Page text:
Dobama Theatre’s production of ‘Dance Nation’ takes you for a wild ride into the extreme world of co


In the United States alone there are nearly 40,000 schools for dance. That works out on average to around 800 schools per state. Each academy caters to hundreds of preteen girls with the rare boy thrown in (usually the brother of one of the dancers who tagged along and got hooked on dancing). So we are talking about thousands of prepubescent youngsters all striving for the same goal...a dancing career. Competition is fierce.

The story begins with the Liverpool Dance Works Troupe from Liverpool, Ohio prancing their way through a competition number dressed as sailors in Ashley, Pennsylvania. It is the first of a series of contests that will take them through Philadelphia, PA, Akron, Ohio, Lanoka Harbor, New Jersey and hopefully the Grand Nationals Boogie Down Grand Prix in Tampa Bay, Florida.

The troupe consists of Vanessa (Carolyn Demanelis), by far the best dancer, Amina (Corlesia Smith), a rising star, Zuzu (Delee Cooper), always an unmotivated second best, Connie (Avani Hamilton), talented but a bit full of herself, Luke (Wesley Allen), the sole male dancer, Maeve (Anne McEvoy), the oldest and least talented dancer, Sofia (Calista Zajak), worldly beyond her years and Ashlee (Mariama Whyte), the political one.

One small problem, dancer Vanessa (considered the phenomenon of the group) is prostrate on the empty PA stage with blood pouring from a compound fracture. Girls flit back and forth ignoring her completely until a voice from the God mic orders the injured girl off the stage. She calls out, “I think that something is wrong with my knee.” At that point the God mic calls for Minda, the stage manager to bring paper towels with an assuring, “Just sit tight honey, someone is calling an ambulance.”

With his top dancer in the hospital suffering a career ending injury, Dance Teacher Pat (Tom Woodward) needs to reshuffle the group and pick new leads for his acro-lyrical production number “World On Fire” featuring Gandhi and The Spirit of Gandhi. He choices Connie for the nearly stationary Gandhi part and Zuzu as the Spirit of Gandhi.

To fire up the troupe he regales them with stories of past victories in 92, 95, 97, 13, 14 & 15 and his star pupil from 19 years ago Sabrina Maratzi who was discovered by a casting agent from Telsey & Co. in New York City at the Nationals in West Bend, Wisconsin and only six years later found her self in the chorus of a Broadway musical. This motivates the group to fight even harder for their dreams.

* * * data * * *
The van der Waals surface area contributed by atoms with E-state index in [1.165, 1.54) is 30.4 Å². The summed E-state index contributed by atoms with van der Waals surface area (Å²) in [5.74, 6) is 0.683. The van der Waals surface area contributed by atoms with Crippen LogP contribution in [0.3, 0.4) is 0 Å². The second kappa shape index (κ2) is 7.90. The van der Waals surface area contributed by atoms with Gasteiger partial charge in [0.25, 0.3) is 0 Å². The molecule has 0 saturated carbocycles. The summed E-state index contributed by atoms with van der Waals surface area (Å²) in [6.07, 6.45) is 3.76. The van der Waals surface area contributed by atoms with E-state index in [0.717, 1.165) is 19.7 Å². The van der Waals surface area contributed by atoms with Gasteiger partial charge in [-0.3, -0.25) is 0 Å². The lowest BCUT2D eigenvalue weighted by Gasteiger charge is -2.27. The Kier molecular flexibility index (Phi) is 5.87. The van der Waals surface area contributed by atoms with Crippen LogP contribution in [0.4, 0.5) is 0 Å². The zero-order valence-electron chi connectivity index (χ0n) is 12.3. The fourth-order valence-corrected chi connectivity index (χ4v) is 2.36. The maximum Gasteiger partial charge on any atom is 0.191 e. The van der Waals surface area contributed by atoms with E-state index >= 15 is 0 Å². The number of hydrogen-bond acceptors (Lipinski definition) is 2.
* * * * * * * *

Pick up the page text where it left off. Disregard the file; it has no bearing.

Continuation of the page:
When not on the stage and not talking about dancing the girls open up to each other on various adult type discussions such as masturbation, virginity, sex, menstruation, non-dancing careers, wolves, pica, parents, self doubt, friendship, self worth, circumcision, flying, the fear of growing up and fierceness.

This is a terrific cast of mixed age, ethnicity and gender that works extremely well together. When let loose they are indeed a force of nature to be reckoned with. Notables among the cast are Tom Woodward as Dance Teacher Pat who for anyone associated with dance schools will recognize his brilliance, hard working Carolyn Demanelis as Vanessa and the moms does triple duty with aplomb. Mariama Whyte as Ashlee who gets right into your face during her soliloquy, Corlesia Smith (substituting for the injured Sidney Edwards) as Amina for her superb dancing skills and the rest of the cast for their intensity.

First of all you need to realize that although it is a play about thirteen year old girls it is in essence an adult play acted by adult actors. In the program notes they are revealed as “ghost characters” with the actors’ older bodies haunting the thirteen year old characters. It is, in effect, what the dancers will grow up to be later in life.

If you are shocked by profanity, partial nudity and graphic depictions this may not be the play for you. On the other hand if your taste in theater tends toward the hyper-dramatic with some rather unsettling scenes thrown in for good measure this is probably right up your alley.

This show can be described as a bumpy ride at best. Between scenes of high intensity the pace shifts down to nearly a crawl then ramps back up for more intense high jinks. Fans of Roller Coasters will love it. In a word...it is a fierce 100 minutes of non-stop theater.

“Dance Nation” runs through March 29, 2020 at Dobama Theatre, 2340 Lee Road, Cleveland Heights, Ohio. For tickets and information visit www.dobama.org or call (216) 932-3396.

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Who is Mark Horning?

Over the course of my life I have worked a variety of jobs including newspapers, retail camera sales and photography. Eight years ago I embarked on yet another career as writer. This included articles concerning sports and cultural events in Cleveland, Ohio as well reviews of the many theatrical productions around town. These days are spent photographing professional dance groups, theater companies and various galas and festivals as well as attending various stage performances and posting reviews about them.  

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